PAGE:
Desperate Cubans mass at Nicaragua’s closed border
LA CRUZ, Guanacaste – Cuban migrants aiming for a new life in the United States but stranded in Costa Rica by a Nicaragua border firmly closed to them expressed mounting anger and desperation on Thursday.
Some of the 3,000 Cubans stymied on the border voiced frustration at the lack of a diplomatic solution for their plight, and a sense of betrayal by Nicaragua, a Cuban ally, over the decision it took two weeks ago to shut them out.
The migrants’ numbers are swelling daily by new arrivals. They are being put up in schools, churches and community centers in northwestern Costa Rica, close to the border.
“It was frustrating. Everybody is tense,” one of them, a 45-year-old veterinarian named Zelín Tamayo, who left Cuba with his wife, told AFP. “We are being treated well here, but our lives are on hold. We can’t work and we can’t help our families who remain behind.”
The couple are among 300 Cubans sleeping in a school in La Cruz, a town 20 kilometers (12 miles) from the border.
Frustration ran through the Cubans on Tuesday when a meeting in El Salvador of ministers representing Central American countries as well as Mexico, Ecuador and Colombia failed to agree a solution for them.
Costa Rica argued in the gathering that the Cubans should be granted a “humanitarian corridor” to the United States, which has a Cold War-era policy of accepting Cubans who set foot on its soil.
But Nicaragua, which has frayed ties with neighboring Costa Rica over border disputes, roundly rejected the proposal, saying it would not allow “illegal immigration” over its border.
The number of Cubans trying the journey by air to Ecuador then overland through Central America and Mexico to the U.S. has surged this year. There is a fear that thawing American-Cuban ties might spell an end to the U.S. open-arms policy.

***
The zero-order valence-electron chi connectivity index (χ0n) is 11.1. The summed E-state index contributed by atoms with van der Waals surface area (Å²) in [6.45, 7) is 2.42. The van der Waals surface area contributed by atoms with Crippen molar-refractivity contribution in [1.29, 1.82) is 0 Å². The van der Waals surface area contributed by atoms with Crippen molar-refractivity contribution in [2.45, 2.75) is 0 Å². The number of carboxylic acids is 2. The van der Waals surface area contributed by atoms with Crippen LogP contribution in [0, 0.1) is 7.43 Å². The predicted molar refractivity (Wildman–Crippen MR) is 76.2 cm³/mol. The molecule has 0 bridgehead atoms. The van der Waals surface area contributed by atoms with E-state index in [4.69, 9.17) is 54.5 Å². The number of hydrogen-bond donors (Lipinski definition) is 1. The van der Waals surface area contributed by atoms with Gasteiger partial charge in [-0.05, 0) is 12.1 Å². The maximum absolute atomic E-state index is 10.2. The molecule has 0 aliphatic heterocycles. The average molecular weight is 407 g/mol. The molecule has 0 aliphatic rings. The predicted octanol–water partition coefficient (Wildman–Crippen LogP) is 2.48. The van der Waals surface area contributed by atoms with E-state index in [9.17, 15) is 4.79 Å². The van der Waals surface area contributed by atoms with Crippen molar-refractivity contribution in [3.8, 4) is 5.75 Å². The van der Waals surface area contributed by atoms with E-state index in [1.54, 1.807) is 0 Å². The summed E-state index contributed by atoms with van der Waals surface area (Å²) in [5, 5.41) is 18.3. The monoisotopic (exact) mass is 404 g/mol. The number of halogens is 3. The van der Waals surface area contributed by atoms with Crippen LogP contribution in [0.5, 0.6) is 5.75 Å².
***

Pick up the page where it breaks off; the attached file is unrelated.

Tamayo’s wife, Carolina de Armas, said bitterly: “We were confident Nicaragua would let us pass. There’s a historic relationship between Cuba and Nicaragua. We didn’t expect to be treated this way.”
In the makeshift camp in the school, every bit of space under the roof has a foam mattress on the floor for sleeping. A row of chemical toilets and showers with plastic sheeting have been installed by local authorities.
In the courtyard, one of the Cubans cooked a lunch of rice and vegetables over a wood fire.
“I left my 3-year-old son and a wife seven months pregnant. As the days drag on, the little I left them is being eaten away. I need to get to the United States and get working as soon as possible,” Yoan Rivera Dominguez, a wood craftsman, said. “There is total desperation among us because we don’t know anything. We haven’t the least idea how long we have to stay here.”
Olga Pérez, a Cuban traveling with a sister, a brother-in-law and two nephews, also emphasized that they needed to continue their journey urgently.
“We need to leave. If someone could give us a boat so we don’t have to pass through Nicaragua, we would pay something for that,” she said. She left two children in Cuba and her husband is waiting for her in Miami.
“We have hope that the governments will resolve this. We need patience,” she said. “Thank God and thank Costa Rica that we are receiving help.”
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